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Waters v. Lockett

United States Court of Appeals, District of Columbia Circuit

July 24, 2018

Lewis Waters, Appellant
Charles L. Lockett, Warden, Appellee

          Argued May 2, 2018

          Appeal from the United States District Court for the District of Columbia (No. 1:13-cv-00049)

          Lisa B. Wright, Assistant Federal Public Defender, argued the cause for appellant. With her on the briefs was A.J. Kramer, Federal Public Defender.

          Peter S. Smith, Assistant U.S. Attorney, argued the cause for appellee. With him on the brief were Jessie K. Liu, U.S. Attorney, and Elizabeth Trosman, Assistant U.S. Attorney. Suzanne Grealy Curt, Assistant U.S. Attorney, entered an appearance.

          Before: Tatel, Griffith, and Wilkins, Circuit Judges.


          Griffith, Circuit Judge.

         Lewis Waters was convicted of roughly two dozen criminal charges in the District of Columbia arising out of events that occurred in 2005. Waters challenged his convictions in the D.C. Court of Appeals (DCCA), which affirmed his sentence. Failing to find relief in the DCCA, Waters later filed a pro se petition for a writ of habeas corpus in the district court under the Antiterrorism and Effective Death Penalty Act of 1996 (AEDPA), 28 U.S.C. § 2254. Waters argued that his appellate counsel before the DCCA provided ineffective assistance by failing to appeal one of Waters's convictions for insufficient evidence. The district court dismissed Waters's petition. We affirm.



         At Waters's trial, the government presented the following evidence: In 2005, Waters worked as an assistant to his cousin Aaron Hargrove, who was enjoying a successful career buying and selling residential real estate. While working for him, Waters learned that many of Hargrove's transactions were in cash and that he kept a large amount of cash on hand. Eventually, their relationship soured and on May 15, 2005, Hargrove fired Waters.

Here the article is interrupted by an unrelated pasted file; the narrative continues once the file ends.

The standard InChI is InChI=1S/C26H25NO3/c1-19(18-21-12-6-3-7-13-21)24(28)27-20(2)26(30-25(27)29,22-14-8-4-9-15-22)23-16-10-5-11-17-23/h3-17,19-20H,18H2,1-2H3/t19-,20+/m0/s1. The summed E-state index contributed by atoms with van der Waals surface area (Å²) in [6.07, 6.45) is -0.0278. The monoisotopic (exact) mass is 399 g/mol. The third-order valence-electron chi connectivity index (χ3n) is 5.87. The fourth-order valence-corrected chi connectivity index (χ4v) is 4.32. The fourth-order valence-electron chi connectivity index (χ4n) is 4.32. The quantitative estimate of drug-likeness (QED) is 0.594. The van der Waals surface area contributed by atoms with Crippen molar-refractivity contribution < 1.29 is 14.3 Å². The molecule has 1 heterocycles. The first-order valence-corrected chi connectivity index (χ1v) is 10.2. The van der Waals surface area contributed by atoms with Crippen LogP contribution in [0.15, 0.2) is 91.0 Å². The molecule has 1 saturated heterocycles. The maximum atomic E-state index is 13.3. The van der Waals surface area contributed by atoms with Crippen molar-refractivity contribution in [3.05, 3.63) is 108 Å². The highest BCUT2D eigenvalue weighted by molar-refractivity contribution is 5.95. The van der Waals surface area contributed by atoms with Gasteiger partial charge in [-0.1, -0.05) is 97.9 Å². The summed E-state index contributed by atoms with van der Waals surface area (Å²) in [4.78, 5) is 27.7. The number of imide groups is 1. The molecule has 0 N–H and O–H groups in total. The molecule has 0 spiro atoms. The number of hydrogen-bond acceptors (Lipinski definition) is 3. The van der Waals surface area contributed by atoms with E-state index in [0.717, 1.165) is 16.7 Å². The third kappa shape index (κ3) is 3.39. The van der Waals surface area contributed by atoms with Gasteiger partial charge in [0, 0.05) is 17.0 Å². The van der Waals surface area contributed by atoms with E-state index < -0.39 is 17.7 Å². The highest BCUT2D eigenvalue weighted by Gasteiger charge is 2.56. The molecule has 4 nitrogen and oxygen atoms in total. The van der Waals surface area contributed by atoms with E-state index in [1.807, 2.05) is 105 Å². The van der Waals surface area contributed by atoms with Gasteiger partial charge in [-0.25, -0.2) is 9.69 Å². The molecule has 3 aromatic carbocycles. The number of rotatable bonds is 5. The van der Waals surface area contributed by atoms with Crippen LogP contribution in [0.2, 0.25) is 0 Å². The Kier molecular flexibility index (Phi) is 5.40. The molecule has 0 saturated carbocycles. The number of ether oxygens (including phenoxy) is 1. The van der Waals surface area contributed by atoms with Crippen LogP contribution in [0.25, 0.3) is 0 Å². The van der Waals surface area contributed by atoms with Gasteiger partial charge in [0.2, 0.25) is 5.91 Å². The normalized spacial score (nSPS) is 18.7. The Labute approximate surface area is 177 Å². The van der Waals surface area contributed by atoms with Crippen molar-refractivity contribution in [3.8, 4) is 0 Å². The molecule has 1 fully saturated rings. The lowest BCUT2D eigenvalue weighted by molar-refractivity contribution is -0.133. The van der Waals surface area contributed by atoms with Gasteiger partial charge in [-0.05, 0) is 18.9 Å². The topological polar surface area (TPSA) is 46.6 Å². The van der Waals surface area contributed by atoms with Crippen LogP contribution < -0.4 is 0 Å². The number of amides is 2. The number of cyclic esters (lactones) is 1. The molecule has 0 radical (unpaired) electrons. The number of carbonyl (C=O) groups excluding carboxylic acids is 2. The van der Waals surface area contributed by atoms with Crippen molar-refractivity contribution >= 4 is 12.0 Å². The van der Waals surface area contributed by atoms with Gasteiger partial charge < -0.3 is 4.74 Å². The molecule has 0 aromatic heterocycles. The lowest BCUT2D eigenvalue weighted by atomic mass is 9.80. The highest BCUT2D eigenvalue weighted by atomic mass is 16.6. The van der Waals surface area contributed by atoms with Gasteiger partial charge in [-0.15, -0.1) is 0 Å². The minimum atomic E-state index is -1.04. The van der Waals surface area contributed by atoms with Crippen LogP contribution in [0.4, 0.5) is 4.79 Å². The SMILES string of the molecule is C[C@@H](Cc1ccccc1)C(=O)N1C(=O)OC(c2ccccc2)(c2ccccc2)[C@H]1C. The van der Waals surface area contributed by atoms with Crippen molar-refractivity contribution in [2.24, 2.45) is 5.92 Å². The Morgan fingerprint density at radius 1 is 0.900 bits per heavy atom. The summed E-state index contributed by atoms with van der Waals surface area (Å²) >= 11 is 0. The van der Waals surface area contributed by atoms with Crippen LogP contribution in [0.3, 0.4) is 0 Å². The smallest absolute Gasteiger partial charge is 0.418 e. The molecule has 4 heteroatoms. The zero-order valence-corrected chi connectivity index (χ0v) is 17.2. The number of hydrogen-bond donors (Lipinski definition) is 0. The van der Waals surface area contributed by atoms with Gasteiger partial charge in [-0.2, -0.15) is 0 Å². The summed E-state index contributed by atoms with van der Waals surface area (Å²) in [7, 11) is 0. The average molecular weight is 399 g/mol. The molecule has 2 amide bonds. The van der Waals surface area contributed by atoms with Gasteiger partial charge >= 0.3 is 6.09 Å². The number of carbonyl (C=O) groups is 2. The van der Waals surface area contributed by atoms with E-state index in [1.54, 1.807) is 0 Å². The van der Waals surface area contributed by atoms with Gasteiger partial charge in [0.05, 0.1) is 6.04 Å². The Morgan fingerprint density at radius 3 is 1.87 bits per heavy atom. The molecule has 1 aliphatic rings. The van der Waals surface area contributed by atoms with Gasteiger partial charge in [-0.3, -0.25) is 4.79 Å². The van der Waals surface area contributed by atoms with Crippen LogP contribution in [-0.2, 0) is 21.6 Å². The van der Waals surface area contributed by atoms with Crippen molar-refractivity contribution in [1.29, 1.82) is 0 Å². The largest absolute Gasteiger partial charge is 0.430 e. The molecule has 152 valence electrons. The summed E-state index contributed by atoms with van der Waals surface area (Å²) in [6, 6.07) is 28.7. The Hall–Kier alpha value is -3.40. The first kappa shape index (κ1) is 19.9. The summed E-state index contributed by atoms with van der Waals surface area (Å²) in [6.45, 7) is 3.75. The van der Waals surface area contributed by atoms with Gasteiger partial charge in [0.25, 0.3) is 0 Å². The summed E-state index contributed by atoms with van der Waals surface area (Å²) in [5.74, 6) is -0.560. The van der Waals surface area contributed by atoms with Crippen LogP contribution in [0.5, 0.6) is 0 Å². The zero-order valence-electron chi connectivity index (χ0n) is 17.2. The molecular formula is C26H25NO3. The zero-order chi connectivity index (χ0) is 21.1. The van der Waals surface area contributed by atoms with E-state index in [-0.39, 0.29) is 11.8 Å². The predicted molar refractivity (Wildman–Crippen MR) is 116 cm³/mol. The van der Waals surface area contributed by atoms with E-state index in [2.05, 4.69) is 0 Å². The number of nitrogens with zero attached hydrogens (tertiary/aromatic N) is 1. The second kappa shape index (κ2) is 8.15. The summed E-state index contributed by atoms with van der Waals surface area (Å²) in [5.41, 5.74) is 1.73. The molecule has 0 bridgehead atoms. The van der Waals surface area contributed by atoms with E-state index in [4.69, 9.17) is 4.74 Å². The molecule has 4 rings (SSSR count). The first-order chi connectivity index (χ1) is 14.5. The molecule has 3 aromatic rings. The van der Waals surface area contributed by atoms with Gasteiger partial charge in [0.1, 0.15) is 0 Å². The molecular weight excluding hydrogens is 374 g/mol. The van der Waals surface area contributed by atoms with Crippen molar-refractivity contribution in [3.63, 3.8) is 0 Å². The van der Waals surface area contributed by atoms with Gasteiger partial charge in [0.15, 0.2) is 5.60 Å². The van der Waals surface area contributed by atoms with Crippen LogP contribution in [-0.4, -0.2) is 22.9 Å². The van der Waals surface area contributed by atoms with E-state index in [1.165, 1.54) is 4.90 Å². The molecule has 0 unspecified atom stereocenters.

Ten days later, as Hargrove returned home, he noticed Waters and two other men standing outside. Hargrove recognized one man as Devonne Randolph, whom he had met several times before, and noticed Randolph's car parked across the street. Hargrove did not recognize the other man ("John Doe" or "Doe"). Waters approached Hargrove and asked whether he and his friends could use Hargrove's bathrooms. Hargrove assented and the three men entered his house. Randolph went upstairs to use the bathroom on the second floor. Doe went to another bathroom in the basement. Because Doe was a stranger, Hargrove followed him. While Doe and Hargrove were downstairs, Waters came down and knocked on the bathroom door. Doe exited with a gun drawn and pointed it at Hargrove's face. Waters announced that the men were robbing Hargrove and commanded him to get on the ground. Hargrove complied and Waters told Doe to watch Hargrove carefully. Waters also directed Doe to kill Hargrove if he caused any trouble.

         As Hargrove was lying on the ground, Waters asked him where he kept his cash. Hargrove said the money was in his car and that Waters could take whatever he wanted. Waters went upstairs while Doe kept watch over Hargrove in the basement. Approximately ten minutes later, Waters returned and repeatedly suggested that the men should "just kill" Hargrove. Believing that he was going to die but preferring to die "on [his] feet like a man," Hargrove charged Doe to get the gun. Doe passed the gun to Waters who shot at Hargrove until he emptied the chamber, striking Hargrove once in his hand, once in his arm, twice in his face, and once in the back of his head.